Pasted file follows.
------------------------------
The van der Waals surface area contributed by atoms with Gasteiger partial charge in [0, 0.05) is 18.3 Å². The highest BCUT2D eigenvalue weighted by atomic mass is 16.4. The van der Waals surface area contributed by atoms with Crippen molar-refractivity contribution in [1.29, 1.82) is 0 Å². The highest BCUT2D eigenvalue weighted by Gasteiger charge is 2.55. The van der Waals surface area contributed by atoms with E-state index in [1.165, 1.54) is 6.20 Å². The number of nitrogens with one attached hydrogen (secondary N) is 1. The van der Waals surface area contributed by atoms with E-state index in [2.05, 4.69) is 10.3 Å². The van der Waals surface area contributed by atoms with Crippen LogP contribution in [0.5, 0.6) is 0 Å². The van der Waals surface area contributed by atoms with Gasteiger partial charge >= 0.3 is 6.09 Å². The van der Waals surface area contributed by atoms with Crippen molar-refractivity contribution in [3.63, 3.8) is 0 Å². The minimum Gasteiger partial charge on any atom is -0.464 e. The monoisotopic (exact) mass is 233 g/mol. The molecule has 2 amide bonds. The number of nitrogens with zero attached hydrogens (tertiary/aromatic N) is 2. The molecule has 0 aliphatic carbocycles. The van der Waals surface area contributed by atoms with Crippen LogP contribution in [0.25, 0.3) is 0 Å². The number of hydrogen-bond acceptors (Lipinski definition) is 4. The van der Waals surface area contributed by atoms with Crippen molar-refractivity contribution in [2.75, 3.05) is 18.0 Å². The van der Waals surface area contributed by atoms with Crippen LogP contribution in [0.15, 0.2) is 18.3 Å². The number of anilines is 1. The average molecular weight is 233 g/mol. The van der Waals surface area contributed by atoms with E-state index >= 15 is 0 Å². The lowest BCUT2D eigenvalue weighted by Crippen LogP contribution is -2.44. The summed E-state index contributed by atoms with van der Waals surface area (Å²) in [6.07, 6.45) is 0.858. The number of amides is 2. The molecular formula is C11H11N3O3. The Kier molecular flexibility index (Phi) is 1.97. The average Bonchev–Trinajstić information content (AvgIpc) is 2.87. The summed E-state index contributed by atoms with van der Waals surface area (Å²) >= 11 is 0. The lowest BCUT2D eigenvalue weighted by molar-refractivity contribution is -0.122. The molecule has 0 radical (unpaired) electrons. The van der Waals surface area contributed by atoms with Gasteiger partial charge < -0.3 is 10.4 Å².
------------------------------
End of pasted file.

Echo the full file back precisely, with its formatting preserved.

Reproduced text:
The van der Waals surface area contributed by atoms with Gasteiger partial charge in [0, 0.05) is 18.3 Å². The highest BCUT2D eigenvalue weighted by atomic mass is 16.4. The van der Waals surface area contributed by atoms with Crippen molar-refractivity contribution in [1.29, 1.82) is 0 Å². The highest BCUT2D eigenvalue weighted by Gasteiger charge is 2.55. The van der Waals surface area contributed by atoms with E-state index in [1.165, 1.54) is 6.20 Å². The number of nitrogens with one attached hydrogen (secondary N) is 1. The van der Waals surface area contributed by atoms with E-state index in [2.05, 4.69) is 10.3 Å². The van der Waals surface area contributed by atoms with Crippen LogP contribution in [0.5, 0.6) is 0 Å². The van der Waals surface area contributed by atoms with Gasteiger partial charge >= 0.3 is 6.09 Å². The van der Waals surface area contributed by atoms with Crippen molar-refractivity contribution in [3.63, 3.8) is 0 Å². The minimum Gasteiger partial charge on any atom is -0.464 e. The monoisotopic (exact) mass is 233 g/mol. The molecule has 2 amide bonds. The number of nitrogens with zero attached hydrogens (tertiary/aromatic N) is 2. The molecule has 0 aliphatic carbocycles. The van der Waals surface area contributed by atoms with Crippen LogP contribution in [0.25, 0.3) is 0 Å². The number of hydrogen-bond acceptors (Lipinski definition) is 4. The van der Waals surface area contributed by atoms with Crippen molar-refractivity contribution in [2.75, 3.05) is 18.0 Å². The van der Waals surface area contributed by atoms with Crippen LogP contribution in [0.15, 0.2) is 18.3 Å². The number of anilines is 1. The average molecular weight is 233 g/mol. The van der Waals surface area contributed by atoms with E-state index >= 15 is 0 Å². The lowest BCUT2D eigenvalue weighted by Crippen LogP contribution is -2.44. The summed E-state index contributed by atoms with van der Waals surface area (Å²) in [6.07, 6.45) is 0.858. The number of amides is 2. The molecular formula is C11H11N3O3. The Kier molecular flexibility index (Phi) is 1.97. The average Bonchev–Trinajstić information content (AvgIpc) is 2.87. The summed E-state index contributed by atoms with van der Waals surface area (Å²) >= 11 is 0. The lowest BCUT2D eigenvalue weighted by molar-refractivity contribution is -0.122. The molecule has 0 radical (unpaired) electrons. The van der Waals surface area contributed by atoms with Gasteiger partial charge < -0.3 is 10.4 Å².